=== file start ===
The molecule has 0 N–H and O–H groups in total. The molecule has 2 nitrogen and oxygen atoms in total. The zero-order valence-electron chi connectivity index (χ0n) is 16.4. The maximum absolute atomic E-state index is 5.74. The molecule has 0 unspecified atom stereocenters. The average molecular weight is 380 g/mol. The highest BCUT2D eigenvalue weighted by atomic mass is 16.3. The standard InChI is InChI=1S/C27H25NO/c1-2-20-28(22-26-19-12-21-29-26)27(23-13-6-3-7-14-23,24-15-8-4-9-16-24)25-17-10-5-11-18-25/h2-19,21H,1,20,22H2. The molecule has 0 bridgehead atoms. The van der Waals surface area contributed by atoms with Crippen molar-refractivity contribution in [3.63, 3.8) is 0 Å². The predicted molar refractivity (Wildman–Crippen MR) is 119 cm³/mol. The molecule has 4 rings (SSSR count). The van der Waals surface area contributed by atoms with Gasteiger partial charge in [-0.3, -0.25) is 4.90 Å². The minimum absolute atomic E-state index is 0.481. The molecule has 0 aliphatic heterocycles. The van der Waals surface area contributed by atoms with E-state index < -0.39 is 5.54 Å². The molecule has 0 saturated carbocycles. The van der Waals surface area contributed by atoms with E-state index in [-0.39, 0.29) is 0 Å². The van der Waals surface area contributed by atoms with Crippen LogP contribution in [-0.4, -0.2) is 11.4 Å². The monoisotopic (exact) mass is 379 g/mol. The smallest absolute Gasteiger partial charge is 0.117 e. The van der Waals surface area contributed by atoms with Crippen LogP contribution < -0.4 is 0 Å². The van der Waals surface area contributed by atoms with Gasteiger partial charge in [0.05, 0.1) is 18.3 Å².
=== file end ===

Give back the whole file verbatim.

The molecule has 0 N–H and O–H groups in total. The molecule has 2 nitrogen and oxygen atoms in total. The zero-order valence-electron chi connectivity index (χ0n) is 16.4. The maximum absolute atomic E-state index is 5.74. The molecule has 0 unspecified atom stereocenters. The average molecular weight is 380 g/mol. The highest BCUT2D eigenvalue weighted by atomic mass is 16.3. The standard InChI is InChI=1S/C27H25NO/c1-2-20-28(22-26-19-12-21-29-26)27(23-13-6-3-7-14-23,24-15-8-4-9-16-24)25-17-10-5-11-18-25/h2-19,21H,1,20,22H2. The molecule has 0 bridgehead atoms. The van der Waals surface area contributed by atoms with Crippen molar-refractivity contribution in [3.63, 3.8) is 0 Å². The predicted molar refractivity (Wildman–Crippen MR) is 119 cm³/mol. The molecule has 4 rings (SSSR count). The van der Waals surface area contributed by atoms with Gasteiger partial charge in [-0.3, -0.25) is 4.90 Å². The minimum absolute atomic E-state index is 0.481. The molecule has 0 aliphatic heterocycles. The van der Waals surface area contributed by atoms with E-state index < -0.39 is 5.54 Å². The molecule has 0 saturated carbocycles. The van der Waals surface area contributed by atoms with E-state index in [-0.39, 0.29) is 0 Å². The van der Waals surface area contributed by atoms with Crippen LogP contribution in [-0.4, -0.2) is 11.4 Å². The monoisotopic (exact) mass is 379 g/mol. The smallest absolute Gasteiger partial charge is 0.117 e. The van der Waals surface area contributed by atoms with Crippen LogP contribution < -0.4 is 0 Å². The van der Waals surface area contributed by atoms with Gasteiger partial charge in [0.05, 0.1) is 18.3 Å².